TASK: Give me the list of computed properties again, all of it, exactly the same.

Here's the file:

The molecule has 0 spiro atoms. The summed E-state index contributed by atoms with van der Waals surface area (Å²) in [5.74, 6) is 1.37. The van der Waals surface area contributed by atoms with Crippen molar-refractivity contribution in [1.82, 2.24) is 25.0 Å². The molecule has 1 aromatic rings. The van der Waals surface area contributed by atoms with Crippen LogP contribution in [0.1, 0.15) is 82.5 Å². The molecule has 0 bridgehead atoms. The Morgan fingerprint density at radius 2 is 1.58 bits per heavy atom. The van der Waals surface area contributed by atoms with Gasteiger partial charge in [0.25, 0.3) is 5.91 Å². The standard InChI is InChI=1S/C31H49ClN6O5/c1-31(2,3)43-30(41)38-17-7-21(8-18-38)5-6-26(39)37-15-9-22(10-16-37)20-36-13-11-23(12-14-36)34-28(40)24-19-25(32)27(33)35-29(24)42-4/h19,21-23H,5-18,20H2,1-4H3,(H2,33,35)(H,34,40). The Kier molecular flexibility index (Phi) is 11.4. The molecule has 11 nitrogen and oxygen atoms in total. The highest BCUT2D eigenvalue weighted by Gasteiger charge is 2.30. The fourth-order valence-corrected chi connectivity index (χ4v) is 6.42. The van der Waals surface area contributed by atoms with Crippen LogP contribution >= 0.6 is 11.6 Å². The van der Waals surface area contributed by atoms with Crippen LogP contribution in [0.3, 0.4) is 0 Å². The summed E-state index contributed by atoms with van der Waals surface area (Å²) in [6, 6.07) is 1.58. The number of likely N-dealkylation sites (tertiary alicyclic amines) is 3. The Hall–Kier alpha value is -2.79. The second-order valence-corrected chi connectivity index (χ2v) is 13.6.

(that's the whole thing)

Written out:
The molecule has 0 spiro atoms. The summed E-state index contributed by atoms with van der Waals surface area (Å²) in [5.74, 6) is 1.37. The van der Waals surface area contributed by atoms with Crippen molar-refractivity contribution in [1.82, 2.24) is 25.0 Å². The molecule has 1 aromatic rings. The van der Waals surface area contributed by atoms with Crippen LogP contribution in [0.1, 0.15) is 82.5 Å². The molecule has 0 bridgehead atoms. The Morgan fingerprint density at radius 2 is 1.58 bits per heavy atom. The van der Waals surface area contributed by atoms with Gasteiger partial charge in [0.25, 0.3) is 5.91 Å². The standard InChI is InChI=1S/C31H49ClN6O5/c1-31(2,3)43-30(41)38-17-7-21(8-18-38)5-6-26(39)37-15-9-22(10-16-37)20-36-13-11-23(12-14-36)34-28(40)24-19-25(32)27(33)35-29(24)42-4/h19,21-23H,5-18,20H2,1-4H3,(H2,33,35)(H,34,40). The Kier molecular flexibility index (Phi) is 11.4. The molecule has 11 nitrogen and oxygen atoms in total. The highest BCUT2D eigenvalue weighted by Gasteiger charge is 2.30. The fourth-order valence-corrected chi connectivity index (χ4v) is 6.42. The van der Waals surface area contributed by atoms with Crippen LogP contribution >= 0.6 is 11.6 Å². The van der Waals surface area contributed by atoms with Crippen LogP contribution in [0.3, 0.4) is 0 Å². The summed E-state index contributed by atoms with van der Waals surface area (Å²) in [6, 6.07) is 1.58. The number of likely N-dealkylation sites (tertiary alicyclic amines) is 3. The Hall–Kier alpha value is -2.79. The second-order valence-corrected chi connectivity index (χ2v) is 13.6.